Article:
Edition.
China is becoming a major player in the art of constructing, designing, and basic research of electronic storage systems. A Chinese translation of the first edition has been published early 2004. The author is indebted to prof. Xu, Tsinghua University, Beijing, for taking the initiative for this Chinese version, and also to Mr. Zhijun Lei, Tsinghua University, for undertaking the arduous task of translating this book from English to Chinese. Clearly, this translation makes it possible that a billion more people will now have access to it.
Kees A. Schouhamer Immink, Rotterdam, November 2004

Many modulation systems used in magnetic and optical recording are based on binary run-length-limited codes. We generalize the concept of dk -limited sequences of length n introduced by Tang and Bald by imposing constraints on the maximum number of consecutive zeros at the beginning and the end of the sequences. It is shown that the encoding and decoding procedures are similar to those of Tang and Bald. The additional constraints allow a more efficient merging of the sequences. We demonstrate two constructions of run-length-limited codes with merging rules of increasing complexity and efficiency and compare them to Tang and Bahl's method.

Ideas which have origins in C. E. Shannon's work in information theory have arisen independently in a mathematical discipline called symbolic dynamics. These ideas have been refined and developed in recent years to a point where they yield general algorithms for constructing practical coding schemes with engineering applications. In this work we prove an extension of a coding theorem of B. Marcus and trace a line of mathematics from abstract topological dynamics to concrete logic network diagrams.

In magnetic or optical storage devices, it is often required to
map the data into runlength-limited sequences. To ensure that cascading
such sequences does not violate the runlength constraints, a number of
merging bits are inserted between two successive sequences. A theory is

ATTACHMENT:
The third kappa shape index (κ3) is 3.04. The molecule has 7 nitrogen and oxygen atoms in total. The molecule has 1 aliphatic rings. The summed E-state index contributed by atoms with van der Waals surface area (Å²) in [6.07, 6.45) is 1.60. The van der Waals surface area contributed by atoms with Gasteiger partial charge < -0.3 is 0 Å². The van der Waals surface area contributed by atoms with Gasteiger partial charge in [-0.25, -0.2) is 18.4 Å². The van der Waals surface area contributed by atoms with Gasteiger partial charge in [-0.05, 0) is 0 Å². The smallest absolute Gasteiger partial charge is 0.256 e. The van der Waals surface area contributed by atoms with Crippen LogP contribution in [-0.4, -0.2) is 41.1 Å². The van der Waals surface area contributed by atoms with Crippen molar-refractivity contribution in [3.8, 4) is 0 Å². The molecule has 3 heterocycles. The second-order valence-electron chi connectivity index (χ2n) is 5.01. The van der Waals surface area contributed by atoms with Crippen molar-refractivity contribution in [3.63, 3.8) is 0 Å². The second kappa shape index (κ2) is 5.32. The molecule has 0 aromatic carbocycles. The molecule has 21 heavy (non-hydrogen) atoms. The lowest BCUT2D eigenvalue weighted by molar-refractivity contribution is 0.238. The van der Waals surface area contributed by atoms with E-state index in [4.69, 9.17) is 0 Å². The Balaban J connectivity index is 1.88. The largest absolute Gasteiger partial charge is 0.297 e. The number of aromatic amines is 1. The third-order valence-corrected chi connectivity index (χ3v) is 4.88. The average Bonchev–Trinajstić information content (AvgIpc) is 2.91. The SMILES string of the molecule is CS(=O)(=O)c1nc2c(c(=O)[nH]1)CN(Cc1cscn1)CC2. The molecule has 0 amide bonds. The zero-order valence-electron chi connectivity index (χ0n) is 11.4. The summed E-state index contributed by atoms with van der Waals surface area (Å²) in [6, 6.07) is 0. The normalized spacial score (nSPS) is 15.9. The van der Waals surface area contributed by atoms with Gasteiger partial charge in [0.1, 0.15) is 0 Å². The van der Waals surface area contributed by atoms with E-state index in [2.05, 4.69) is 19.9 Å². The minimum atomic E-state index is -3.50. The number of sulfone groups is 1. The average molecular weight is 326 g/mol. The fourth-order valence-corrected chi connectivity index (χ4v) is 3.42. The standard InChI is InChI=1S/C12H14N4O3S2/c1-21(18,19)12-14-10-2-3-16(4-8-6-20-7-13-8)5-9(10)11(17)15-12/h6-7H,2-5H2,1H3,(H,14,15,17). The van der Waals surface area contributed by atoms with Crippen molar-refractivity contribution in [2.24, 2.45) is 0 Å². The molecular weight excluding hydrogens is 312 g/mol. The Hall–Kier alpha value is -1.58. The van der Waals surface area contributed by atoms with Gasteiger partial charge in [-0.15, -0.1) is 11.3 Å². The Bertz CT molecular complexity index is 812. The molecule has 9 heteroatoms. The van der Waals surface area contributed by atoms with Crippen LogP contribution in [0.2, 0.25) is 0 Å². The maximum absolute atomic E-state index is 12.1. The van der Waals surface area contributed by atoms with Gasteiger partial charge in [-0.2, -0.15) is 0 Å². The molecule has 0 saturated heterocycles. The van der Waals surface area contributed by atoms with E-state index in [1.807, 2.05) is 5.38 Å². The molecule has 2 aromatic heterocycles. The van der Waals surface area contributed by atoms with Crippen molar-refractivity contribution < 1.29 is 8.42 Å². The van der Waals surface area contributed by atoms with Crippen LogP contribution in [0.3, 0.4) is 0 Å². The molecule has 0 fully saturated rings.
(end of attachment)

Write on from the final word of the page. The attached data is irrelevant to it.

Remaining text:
developed in which the minimum number of merging bits is determined, and
the efficiency of a runlength-limited fixed-length coding scheme is
considered

Magnetic recording has been around for a long time already. Nevertheless, it is one of the important methods for storing large amounts of data for all kinds of purposes. During the last decades an enormous increase in the recording density has occurred. The main reasons for the increase are the improved properties of recording materials, recording heads and recording mechanics. In these notes the fundamentals of digital magnetic recording will be discussed. Information is stored by writing transitions in the recording layer. The stored data are retrieved by detection of output pulses in the read-back wave form. The information is decoded to yield the original binary sequence of information. The properties of the signals depend upon the write and read process. The effect of some of the basic parameters will be treated by a discussion of the properties of the output signal based on theoretical considerations using the Maxwell equations for electromagnetic fields. Topics are: the reciprocity principle for the read process, the shape of the head field and its consequence for the output waveform, and the influence of recording layer thickness, head-to-medium distance, gap size and transition width. Some examples from literature will be used to illustrate the topics.

A systematic approach to the analysis and construction of channel codes for digital baseband transmission is presented. The structure of the codes is dominated by the set of requirements imposed by channel characteristics and system operation. These requirements may be translated into symbol sequence properties which, in turn, specify a set of permissible sequence states. State-dependent coding of both fixed and variable length is a direct result. Properties of such codes are discussed and two examples are presented.

Consider a restricted channel whose constraints may be characterized by a finite state machine model. Conventional coding techniques for such channels result in codes where the choice of a word to be transmitted is only a function of the current state and the information to be represented by this word. This paper develops techniques for constructing codes where the code word choice may also depend on future information to be transmitted. It is shown that such future-dependent codes exist for channels and coding rates where no conventional code may be constructed.

Algorithms are described for constructing synchronous (fixed rate) codes for discrete noiseless channels where the constraints can be modeled by finite state machines. The methods yield two classes of codes with minimum delay or look-ahead.